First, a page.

racial justice

A Conversation With Dr. Todd Boyd on Race, Pop Culture And Equality

Some Americans feel that they're part of the larger solution because they embrace Black culture, particularly in music, but Dr. Todd Boyd explains that there's more to working toward racial equality.

Across America’s dinner tables, marches, roll calls, city halls and board rooms, racial justice is being discussed in ways that are personal, national and cultural. In a conversation with NBCLA's Michael Brownlee, Dr. Todd Boyd took a look at the disparity between embracing Black culture, and music in particular, in a country that continues to struggle with inequality. 

“There needs to be the type of change that’s not going to happen overnight. A lot of people are going to be made uncomfortable with this and they are going to have to find a way to get comfortable in the discomfort if anything is going to move forward,” Dr. Todd Boyd said.

Dr. Boyd is Chair of the Study of Race & Popular Culture at USC, and he’s studied the relationship between the two since arriving in LA following the 1992 riots. 

Many conversations about race include the idea of being “color-blind,” but Dr. Boyd says that is a problem because it “wipes away part of someone’s identity.” Instead, we need to see people for who they are.

“We cannot move beyond race. It’s such an integral part of this country’s history, such an integral part of this country’s culture,” he said.

The author and producer, also known as the “Notorious PhD,” was recently seen in “The Last Dance” on Netflix and appeared in the Oscar-winning documentary “Twenty Feet From Stardom.” As an expert on race and pop culture, he explains that there is no such thing as American music without Black music.

“I think a lot of people tell themselves that because they like a particular artist, because they like Black music, that that means they’re immune to racism and everything is fine. But you can listen to Black music and still be a racist,” Dr. Boyd said.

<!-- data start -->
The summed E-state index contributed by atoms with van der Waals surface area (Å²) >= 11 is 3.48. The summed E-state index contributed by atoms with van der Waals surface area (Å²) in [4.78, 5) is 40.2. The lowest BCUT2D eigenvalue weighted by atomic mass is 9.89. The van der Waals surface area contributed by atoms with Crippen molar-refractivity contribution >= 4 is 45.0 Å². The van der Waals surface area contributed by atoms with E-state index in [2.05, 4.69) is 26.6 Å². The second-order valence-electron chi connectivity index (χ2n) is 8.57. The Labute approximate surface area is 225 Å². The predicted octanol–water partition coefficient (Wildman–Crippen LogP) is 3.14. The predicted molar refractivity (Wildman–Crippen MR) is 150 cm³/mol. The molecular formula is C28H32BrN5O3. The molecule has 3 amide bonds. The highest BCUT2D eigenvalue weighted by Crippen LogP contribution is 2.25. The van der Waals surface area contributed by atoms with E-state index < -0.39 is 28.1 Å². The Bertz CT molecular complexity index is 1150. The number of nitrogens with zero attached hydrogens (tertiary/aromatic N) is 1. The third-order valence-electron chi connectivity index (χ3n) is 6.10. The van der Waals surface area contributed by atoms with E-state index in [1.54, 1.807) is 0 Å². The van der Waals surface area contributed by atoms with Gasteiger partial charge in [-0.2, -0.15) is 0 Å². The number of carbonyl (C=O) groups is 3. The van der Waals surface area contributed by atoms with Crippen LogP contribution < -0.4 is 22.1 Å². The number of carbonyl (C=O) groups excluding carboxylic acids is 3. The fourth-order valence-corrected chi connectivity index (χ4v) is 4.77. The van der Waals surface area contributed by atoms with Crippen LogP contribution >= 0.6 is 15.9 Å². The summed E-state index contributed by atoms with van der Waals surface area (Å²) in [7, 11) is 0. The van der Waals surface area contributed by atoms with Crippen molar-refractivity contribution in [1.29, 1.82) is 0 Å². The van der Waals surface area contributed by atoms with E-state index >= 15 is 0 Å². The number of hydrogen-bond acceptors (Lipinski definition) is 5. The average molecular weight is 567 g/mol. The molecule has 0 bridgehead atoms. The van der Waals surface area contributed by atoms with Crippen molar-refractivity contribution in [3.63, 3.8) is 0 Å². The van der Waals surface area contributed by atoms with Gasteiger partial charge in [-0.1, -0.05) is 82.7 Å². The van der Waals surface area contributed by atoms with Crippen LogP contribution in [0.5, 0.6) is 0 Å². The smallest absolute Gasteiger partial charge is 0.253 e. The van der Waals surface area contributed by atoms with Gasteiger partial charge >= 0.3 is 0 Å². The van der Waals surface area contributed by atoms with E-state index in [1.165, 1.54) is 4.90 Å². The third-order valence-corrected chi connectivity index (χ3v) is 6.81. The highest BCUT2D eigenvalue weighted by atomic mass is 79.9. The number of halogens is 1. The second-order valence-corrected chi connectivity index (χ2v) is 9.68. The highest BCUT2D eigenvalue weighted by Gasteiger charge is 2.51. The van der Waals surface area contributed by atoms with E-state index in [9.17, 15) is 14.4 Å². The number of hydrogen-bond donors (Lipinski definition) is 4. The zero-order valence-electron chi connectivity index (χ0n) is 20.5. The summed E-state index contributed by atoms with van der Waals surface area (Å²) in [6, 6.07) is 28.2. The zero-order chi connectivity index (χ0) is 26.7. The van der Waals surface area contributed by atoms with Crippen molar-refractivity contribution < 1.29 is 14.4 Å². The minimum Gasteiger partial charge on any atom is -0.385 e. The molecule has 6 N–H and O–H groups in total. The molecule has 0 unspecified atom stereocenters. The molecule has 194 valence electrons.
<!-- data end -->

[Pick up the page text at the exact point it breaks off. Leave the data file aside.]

And yet, while Black artists take center stage, he says there are not enough in corner offices. 

“It’s about who controls this culture,” Dr. Boyd said. “And it's about people consuming this culture understanding that just because they like the music or they like the culture, doesn’t mean they get a sort of free pass on other issues.”

Much of the world was horrified by the sight of George Floyd dying beneath the knee of a Minneapolis police officer, but still, Dr. Boyd points out that the violence has not stopped. 

“A guy puts his knee on a man’s neck and we watch that on camera as though it’s some kind of snuff film. This is not the first time it happens… What does it take? I mean it’s not asking a lot to say police should not be able to get away with doing this. That’s not asking much at all,” he said.

Demonstrations erupted around the world. Protesters took to the streets in all 50 states calling for an end to police brutality. But Dr. Boyd cautions that progress is “relative” and we have only gone from zero to one. And we need to go much farther.

“I don’t get the luxury of ignoring racism until there is another cellphone video of somebody being killed. That is not a luxury afforded to me. This is something that defines my life and existence 24/7,” Dr. Boyd said. “This is what it means to be a Black man in America and it didn’t just start last week.”

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